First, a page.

1. What’s the situation?
  2. What’s stressing you about this situation?
  3. What are the next steps that’ll help you resolve them?
  4. Take action on your next steps!

After you have identified your next steps, act on them. The key here is to focus on the actionable steps, not the inactionable steps. It’s about regaining control over the situation through direct action.

10. Identify how it occurred (so it won’t occur again next time)

A lot of times we react to our problems. The problem occurs, and we try to make the best out of what has happened within the context. While developing a healthy coping mechanism is important (which is what the other helping points are on), it’s also equally important, if not more, to understand how the problem arose. This way, you can work on preventing it from taking place next time, vs. dealing reactively with it.

Most of us probably think the problem is outside of our control, but reality is most of the times it’s fully preventable. It’s just a matter of how much responsibility you take over the problem.

For example, for someone who can’t get a cab for work in the morning, he/she may see the problem as a lack of cabs in the country, or bad luck. However, if you trace to the root of the problem, it’s probably more to do with (a) Having unrealistic expectations of the length of time to get a cab. He/she should budget more time for waiting for a cab next time. (b) Oversleeping, because he/she was too tired from working late the previous day. He/she should allocate enough time for rest next time. He/she should also pick up better time management skills, so as to finish work in lesser time.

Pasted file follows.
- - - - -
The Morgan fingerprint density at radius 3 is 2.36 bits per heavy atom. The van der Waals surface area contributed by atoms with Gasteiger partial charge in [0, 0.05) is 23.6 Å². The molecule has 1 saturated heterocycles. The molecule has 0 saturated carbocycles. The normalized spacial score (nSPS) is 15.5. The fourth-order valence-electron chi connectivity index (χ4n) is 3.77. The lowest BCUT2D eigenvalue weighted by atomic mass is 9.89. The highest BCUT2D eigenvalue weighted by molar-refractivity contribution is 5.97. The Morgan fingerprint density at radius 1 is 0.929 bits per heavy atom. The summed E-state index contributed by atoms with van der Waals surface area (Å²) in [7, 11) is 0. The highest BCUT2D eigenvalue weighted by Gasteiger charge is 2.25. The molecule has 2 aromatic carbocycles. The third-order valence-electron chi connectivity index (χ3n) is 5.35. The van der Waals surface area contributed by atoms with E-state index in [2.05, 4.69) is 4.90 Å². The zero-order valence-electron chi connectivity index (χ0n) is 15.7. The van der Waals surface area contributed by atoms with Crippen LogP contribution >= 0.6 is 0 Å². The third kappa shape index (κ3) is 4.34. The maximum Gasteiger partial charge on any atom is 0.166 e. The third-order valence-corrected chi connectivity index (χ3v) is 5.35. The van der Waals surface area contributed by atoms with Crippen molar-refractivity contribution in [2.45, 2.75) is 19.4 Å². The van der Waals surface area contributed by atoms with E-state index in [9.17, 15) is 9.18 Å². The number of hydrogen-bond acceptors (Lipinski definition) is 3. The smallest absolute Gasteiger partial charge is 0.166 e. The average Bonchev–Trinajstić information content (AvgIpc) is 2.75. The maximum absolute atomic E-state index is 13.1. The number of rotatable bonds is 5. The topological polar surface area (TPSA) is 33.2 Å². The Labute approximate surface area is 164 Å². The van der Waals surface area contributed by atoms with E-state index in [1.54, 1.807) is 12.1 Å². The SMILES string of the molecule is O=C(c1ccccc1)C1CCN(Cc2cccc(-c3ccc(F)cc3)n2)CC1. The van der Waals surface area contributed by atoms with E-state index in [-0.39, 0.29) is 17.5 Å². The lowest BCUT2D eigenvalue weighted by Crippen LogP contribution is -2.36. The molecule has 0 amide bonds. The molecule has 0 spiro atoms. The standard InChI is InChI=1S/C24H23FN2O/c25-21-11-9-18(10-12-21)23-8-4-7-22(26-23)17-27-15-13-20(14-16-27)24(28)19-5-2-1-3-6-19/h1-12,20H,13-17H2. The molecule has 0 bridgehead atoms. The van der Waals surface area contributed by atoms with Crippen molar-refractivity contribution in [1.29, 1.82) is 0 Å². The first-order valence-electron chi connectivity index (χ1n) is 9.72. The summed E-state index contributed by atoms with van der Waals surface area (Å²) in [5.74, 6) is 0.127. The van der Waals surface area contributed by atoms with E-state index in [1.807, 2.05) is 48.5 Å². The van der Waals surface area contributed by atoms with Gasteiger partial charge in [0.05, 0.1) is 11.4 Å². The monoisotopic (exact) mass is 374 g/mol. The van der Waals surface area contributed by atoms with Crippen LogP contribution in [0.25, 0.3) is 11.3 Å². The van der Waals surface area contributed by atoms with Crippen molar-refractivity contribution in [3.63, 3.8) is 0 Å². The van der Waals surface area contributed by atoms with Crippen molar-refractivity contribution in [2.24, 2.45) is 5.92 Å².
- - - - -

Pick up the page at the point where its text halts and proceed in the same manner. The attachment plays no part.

11. Realize the situation can be a lot worse

No matter how bad the situation is, it can always be much worse. A plus point vs. negative point analysis will help you realize that.

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12. Do your best, but don’t kill yourself over it

No matter how bad your situation may seem, do your best, but don’t kill yourself over it. Life is too beautiful to worry so much over daily issues. Take a step back (#1), give yourself a break if you need to (#6), and do what you can within your means (#9). Everything else will unfold accordingly. Worrying too much about the outcome isn’t going to change things or make your life any better.

13. Pick out the learning points from the encounter

There’s something to learn from every encounter. What have you learned from this situation? What lessons have you taken away?

After you identify your learning points, think about how you’re going to apply them moving forward. With this, you’ve clearly gained something from this encounter. You’ve walked away a stronger, wiser, better person, with more life lessons to draw from in the future.

Get the manifesto version of this article: [Manifesto] What To Do When Things Don’t Go Your Way

Featured photo credit: Alice Donovan Rouse via unsplash.com